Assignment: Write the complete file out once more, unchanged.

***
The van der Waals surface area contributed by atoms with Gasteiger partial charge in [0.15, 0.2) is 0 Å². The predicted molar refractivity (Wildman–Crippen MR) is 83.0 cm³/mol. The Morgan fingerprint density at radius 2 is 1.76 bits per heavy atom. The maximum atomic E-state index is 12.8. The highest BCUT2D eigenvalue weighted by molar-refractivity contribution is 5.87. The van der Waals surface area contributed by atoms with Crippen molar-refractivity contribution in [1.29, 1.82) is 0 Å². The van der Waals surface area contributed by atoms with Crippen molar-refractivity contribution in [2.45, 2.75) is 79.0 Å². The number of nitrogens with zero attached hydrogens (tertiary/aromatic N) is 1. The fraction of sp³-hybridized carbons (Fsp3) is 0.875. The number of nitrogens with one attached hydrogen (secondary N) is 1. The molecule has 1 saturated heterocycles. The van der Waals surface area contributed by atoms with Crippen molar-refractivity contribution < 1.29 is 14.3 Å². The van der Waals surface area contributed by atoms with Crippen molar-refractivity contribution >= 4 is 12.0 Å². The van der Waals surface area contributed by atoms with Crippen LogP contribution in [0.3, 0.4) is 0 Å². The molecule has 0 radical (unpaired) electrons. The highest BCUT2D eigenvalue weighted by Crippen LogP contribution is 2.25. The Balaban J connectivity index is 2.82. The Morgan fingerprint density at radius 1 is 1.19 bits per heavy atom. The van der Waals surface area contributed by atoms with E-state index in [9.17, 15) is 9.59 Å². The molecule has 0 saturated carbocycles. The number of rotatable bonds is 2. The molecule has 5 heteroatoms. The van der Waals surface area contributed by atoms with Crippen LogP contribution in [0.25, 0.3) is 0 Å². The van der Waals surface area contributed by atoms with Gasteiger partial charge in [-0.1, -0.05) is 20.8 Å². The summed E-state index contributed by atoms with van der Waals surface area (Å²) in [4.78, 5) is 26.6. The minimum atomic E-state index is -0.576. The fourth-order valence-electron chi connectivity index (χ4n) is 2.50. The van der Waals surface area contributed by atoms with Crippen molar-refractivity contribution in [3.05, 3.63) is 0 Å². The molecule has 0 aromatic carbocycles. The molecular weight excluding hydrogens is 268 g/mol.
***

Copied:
The van der Waals surface area contributed by atoms with Gasteiger partial charge in [0.15, 0.2) is 0 Å². The predicted molar refractivity (Wildman–Crippen MR) is 83.0 cm³/mol. The Morgan fingerprint density at radius 2 is 1.76 bits per heavy atom. The maximum atomic E-state index is 12.8. The highest BCUT2D eigenvalue weighted by molar-refractivity contribution is 5.87. The van der Waals surface area contributed by atoms with Crippen molar-refractivity contribution in [1.29, 1.82) is 0 Å². The van der Waals surface area contributed by atoms with Crippen molar-refractivity contribution in [2.45, 2.75) is 79.0 Å². The number of nitrogens with zero attached hydrogens (tertiary/aromatic N) is 1. The fraction of sp³-hybridized carbons (Fsp3) is 0.875. The number of nitrogens with one attached hydrogen (secondary N) is 1. The molecule has 1 saturated heterocycles. The van der Waals surface area contributed by atoms with Crippen molar-refractivity contribution < 1.29 is 14.3 Å². The van der Waals surface area contributed by atoms with Crippen molar-refractivity contribution >= 4 is 12.0 Å². The van der Waals surface area contributed by atoms with Crippen LogP contribution in [0.3, 0.4) is 0 Å². The molecule has 0 radical (unpaired) electrons. The highest BCUT2D eigenvalue weighted by Crippen LogP contribution is 2.25. The Balaban J connectivity index is 2.82. The Morgan fingerprint density at radius 1 is 1.19 bits per heavy atom. The van der Waals surface area contributed by atoms with E-state index in [9.17, 15) is 9.59 Å². The molecule has 0 saturated carbocycles. The number of rotatable bonds is 2. The molecule has 5 heteroatoms. The van der Waals surface area contributed by atoms with Crippen LogP contribution in [0.25, 0.3) is 0 Å². The van der Waals surface area contributed by atoms with Gasteiger partial charge in [-0.1, -0.05) is 20.8 Å². The summed E-state index contributed by atoms with van der Waals surface area (Å²) in [4.78, 5) is 26.6. The minimum atomic E-state index is -0.576. The fourth-order valence-electron chi connectivity index (χ4n) is 2.50. The van der Waals surface area contributed by atoms with Crippen molar-refractivity contribution in [3.05, 3.63) is 0 Å². The molecule has 0 aromatic carbocycles. The molecular weight excluding hydrogens is 268 g/mol.